Every investment has risk. And don’t let the U.S. government tell you otherwise.
Most investors come across the term “risk-free” early in their investment education. It refers to an asset you can invest in, not worry about and be assured a certain return, without losing any money. The standard for risk-free assets is a U.S. Treasury bill, or T-bill.
T-bills are considered the safest investments in the world. They are short-term loans to the U.S. government that the government pays back with interest. The only way to lose any money is if the U.S. government runs out of money. Since the government can print more money or raise taxes when they need more cash, the chances of the U.S. government defaulting on their loans is almost nil.
In fact, three-month T-bills are considered so safe that they are used as a starting point to value other investments. Most stock analysts calculate how much a company is likely to grow over the “risk-free rate” – the three-month T-bill rate – as part of the process of figuring out how much a stock is worth.
But “risk-free” depends on the definition you use for risk.
In general, bonds are considered less risky than stocks, commodities or real estate. If you think of a bond as a loan, there are really just two ways you can lose money – if the entity you lend to won’t, or can’t, pay you back (default risk); or when the money they pay you back is worth less (inflation risk).
Default risk for most countries is low. It doesn’t happen very often, but it does happen. Many countries have done it at some point in their history. Greece and Argentina are two recent sovereign default offenders. They borrowed more than they could later pay back, and lenders were left holding nearly worthless bonds, and other countries and organizations had to come their rescue.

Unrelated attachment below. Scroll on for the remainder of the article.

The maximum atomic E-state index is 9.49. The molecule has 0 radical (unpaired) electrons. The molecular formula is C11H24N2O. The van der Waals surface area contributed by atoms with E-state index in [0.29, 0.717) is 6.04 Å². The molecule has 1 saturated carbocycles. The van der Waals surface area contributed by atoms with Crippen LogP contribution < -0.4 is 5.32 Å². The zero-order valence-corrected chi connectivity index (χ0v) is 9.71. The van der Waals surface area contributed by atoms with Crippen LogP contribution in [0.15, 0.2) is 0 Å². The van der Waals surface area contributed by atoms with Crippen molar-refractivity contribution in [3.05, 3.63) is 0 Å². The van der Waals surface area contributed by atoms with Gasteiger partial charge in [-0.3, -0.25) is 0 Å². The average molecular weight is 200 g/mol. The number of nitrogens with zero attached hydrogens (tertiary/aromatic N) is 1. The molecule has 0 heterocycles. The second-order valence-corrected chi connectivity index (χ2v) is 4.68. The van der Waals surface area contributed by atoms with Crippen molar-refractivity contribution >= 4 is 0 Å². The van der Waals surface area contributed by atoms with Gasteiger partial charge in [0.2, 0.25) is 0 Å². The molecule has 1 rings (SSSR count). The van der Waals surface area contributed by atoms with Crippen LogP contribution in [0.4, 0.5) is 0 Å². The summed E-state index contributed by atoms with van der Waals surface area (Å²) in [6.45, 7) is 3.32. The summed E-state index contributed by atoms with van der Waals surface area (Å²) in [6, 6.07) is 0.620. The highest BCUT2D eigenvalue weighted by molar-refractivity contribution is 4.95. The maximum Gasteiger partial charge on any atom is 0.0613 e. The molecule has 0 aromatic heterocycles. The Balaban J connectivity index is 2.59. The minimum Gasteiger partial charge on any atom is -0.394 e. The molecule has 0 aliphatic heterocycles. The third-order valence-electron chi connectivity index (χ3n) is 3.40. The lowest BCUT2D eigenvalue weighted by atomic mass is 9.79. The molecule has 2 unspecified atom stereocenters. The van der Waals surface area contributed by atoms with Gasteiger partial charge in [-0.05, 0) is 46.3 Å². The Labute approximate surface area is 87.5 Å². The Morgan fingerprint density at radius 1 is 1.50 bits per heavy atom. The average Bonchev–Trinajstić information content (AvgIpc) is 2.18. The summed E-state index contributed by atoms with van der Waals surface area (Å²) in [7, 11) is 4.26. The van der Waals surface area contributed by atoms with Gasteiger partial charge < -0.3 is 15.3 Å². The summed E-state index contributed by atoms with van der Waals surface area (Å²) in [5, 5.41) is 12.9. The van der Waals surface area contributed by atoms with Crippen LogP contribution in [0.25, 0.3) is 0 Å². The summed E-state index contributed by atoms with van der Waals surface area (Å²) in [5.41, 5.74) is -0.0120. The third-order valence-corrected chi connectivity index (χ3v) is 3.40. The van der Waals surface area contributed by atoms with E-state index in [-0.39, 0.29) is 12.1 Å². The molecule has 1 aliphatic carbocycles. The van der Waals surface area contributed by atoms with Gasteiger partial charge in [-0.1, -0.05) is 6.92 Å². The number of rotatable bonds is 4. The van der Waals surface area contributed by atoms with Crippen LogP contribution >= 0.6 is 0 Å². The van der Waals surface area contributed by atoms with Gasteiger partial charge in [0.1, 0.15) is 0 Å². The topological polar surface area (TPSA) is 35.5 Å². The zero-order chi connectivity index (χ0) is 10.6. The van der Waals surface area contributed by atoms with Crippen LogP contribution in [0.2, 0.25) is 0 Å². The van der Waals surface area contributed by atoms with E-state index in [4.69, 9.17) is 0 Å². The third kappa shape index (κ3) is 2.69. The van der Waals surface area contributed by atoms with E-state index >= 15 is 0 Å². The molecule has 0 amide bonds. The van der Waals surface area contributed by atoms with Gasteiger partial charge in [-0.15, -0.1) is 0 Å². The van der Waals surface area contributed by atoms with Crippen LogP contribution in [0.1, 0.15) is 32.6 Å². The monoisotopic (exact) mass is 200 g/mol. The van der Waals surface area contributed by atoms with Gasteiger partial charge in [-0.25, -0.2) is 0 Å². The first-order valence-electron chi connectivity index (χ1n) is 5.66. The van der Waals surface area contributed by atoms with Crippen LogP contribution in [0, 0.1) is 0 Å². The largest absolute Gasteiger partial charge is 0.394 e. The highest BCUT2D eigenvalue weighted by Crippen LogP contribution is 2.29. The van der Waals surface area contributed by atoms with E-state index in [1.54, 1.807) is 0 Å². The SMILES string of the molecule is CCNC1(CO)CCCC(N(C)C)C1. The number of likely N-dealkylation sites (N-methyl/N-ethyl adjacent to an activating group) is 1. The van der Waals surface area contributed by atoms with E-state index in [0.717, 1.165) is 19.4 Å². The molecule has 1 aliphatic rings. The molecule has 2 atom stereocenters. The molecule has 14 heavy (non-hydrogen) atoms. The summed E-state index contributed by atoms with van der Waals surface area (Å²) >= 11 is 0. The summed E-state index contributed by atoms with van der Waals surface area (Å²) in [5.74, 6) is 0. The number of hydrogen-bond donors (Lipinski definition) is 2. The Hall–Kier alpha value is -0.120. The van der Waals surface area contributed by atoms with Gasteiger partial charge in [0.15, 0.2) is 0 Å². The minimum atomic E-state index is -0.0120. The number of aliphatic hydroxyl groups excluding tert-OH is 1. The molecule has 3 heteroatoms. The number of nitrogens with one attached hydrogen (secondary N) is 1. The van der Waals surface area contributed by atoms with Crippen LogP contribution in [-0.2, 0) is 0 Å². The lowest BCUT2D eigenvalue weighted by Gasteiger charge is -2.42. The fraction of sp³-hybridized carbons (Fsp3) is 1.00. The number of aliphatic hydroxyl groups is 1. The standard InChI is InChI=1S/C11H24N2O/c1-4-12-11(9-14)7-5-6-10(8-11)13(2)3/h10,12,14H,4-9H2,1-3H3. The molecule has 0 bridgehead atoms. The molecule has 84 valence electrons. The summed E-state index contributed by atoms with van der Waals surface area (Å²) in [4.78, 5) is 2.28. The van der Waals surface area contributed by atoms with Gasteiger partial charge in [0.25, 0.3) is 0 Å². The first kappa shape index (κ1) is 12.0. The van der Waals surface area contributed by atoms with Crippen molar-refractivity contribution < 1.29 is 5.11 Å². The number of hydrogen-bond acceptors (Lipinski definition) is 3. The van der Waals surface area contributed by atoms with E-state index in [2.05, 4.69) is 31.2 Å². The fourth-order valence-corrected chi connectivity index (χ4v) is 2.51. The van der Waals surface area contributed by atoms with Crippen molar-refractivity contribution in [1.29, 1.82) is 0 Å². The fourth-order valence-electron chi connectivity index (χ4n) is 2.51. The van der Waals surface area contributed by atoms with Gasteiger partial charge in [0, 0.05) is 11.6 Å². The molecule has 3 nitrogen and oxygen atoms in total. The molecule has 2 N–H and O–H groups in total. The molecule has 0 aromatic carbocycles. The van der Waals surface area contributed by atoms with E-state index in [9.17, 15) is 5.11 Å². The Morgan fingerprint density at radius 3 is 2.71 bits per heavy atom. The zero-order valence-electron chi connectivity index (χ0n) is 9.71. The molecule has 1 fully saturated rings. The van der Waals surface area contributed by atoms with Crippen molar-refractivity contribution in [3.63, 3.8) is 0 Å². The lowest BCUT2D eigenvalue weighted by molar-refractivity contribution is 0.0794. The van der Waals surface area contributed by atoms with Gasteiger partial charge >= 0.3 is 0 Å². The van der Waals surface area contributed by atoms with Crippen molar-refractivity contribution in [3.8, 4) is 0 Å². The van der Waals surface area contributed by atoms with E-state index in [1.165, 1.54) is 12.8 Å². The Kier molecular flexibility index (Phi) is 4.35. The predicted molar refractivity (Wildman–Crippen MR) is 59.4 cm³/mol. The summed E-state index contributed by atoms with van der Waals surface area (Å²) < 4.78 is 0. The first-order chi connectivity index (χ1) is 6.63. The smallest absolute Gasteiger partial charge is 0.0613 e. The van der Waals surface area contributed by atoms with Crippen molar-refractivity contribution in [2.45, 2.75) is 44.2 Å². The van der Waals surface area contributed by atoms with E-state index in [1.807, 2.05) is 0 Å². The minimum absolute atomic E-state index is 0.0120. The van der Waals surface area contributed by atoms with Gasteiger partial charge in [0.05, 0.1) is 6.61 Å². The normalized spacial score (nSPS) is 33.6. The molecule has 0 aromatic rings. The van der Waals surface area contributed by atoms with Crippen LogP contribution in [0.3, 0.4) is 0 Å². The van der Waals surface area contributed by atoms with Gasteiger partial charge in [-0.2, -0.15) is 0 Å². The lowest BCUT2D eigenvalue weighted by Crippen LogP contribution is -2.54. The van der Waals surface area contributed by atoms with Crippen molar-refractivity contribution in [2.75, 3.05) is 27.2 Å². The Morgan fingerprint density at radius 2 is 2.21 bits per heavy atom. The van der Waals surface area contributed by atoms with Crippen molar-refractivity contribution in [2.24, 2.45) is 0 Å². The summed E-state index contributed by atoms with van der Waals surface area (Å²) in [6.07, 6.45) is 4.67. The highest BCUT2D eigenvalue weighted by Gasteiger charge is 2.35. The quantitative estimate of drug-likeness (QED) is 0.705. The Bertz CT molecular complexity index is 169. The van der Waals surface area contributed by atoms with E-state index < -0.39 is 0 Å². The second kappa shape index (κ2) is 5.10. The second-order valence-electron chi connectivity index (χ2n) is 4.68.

There is only a handful of countries that have never defaulted on their debt, including Canada, England, Malaysia and Singapore. The U.S. has never technically defaulted, but it has come close over the course of its history. Most recently, in 2011 credit ratings agency Standard & Poor’s downgraded the U.S. credit rating (its credit score) from AAA (the highest rating) to AA+ (one level down, but still excellent), after political games pushed the U.S. close to defaulting. In other words, S&P are saying that the debt of one of the richest countries in the world is now slightly riskier – and no longer “risk free”.
But the greatest risk to T-bills comes from inflation, which is the increase in prices over time. Inflation reduces how much you can buy with the same amount of money. You may save a $100 for a year, but if things cost more at the end of the year, your $100 is now worth less — you can no longer afford something that cost a $100 last year.
The “real rate of return” is used to adjust investment returns for inflation. A positive real rate of return means the investment earned more than the inflation rate, while a negative real return means the investment earned less than the inflation rate.
This is a common risk for low-yield investments like T-bills, because when inflation is higher than the interest you earn on the T-bill, you get a negative real rate of return. That means your investment has actually lost value, after you adjust for inflation.
Take, for example, a T-bill bought today and held for a year. Currently, a 12-month T-bill yields around 0.5%. U.S. inflation for the 12 months ending November 2015 was 0.50%. There’s no way to say for sure how high inflation will be next year. But if we assume it’s 0.75%, we’d actually see a real rate of return of negative 0.25%. So if you lent the U.S. government $100, you’d get back $100.50 but the actual buying power of that $100.50 would be about $99.75, due to inflation.
So investing in T-bills right now will likely yield very little or no real return. And that’s assuming inflation is accurately reported. Governments are often accused of under-reporting actual inflation. A higher inflation rate would result in a lower real rate of return.
The chances are extremely low that the U.S. government would ever default on a loan, especially a T-bill. But just because you don’t lose money, it doesn’t mean you have a positive return. The real risk is that the money you get back won’t buy as much as when you originally lent it. And that’s the biggest risk “risk free” T-bills face. So the notion of risk free… is just a dangerous idea.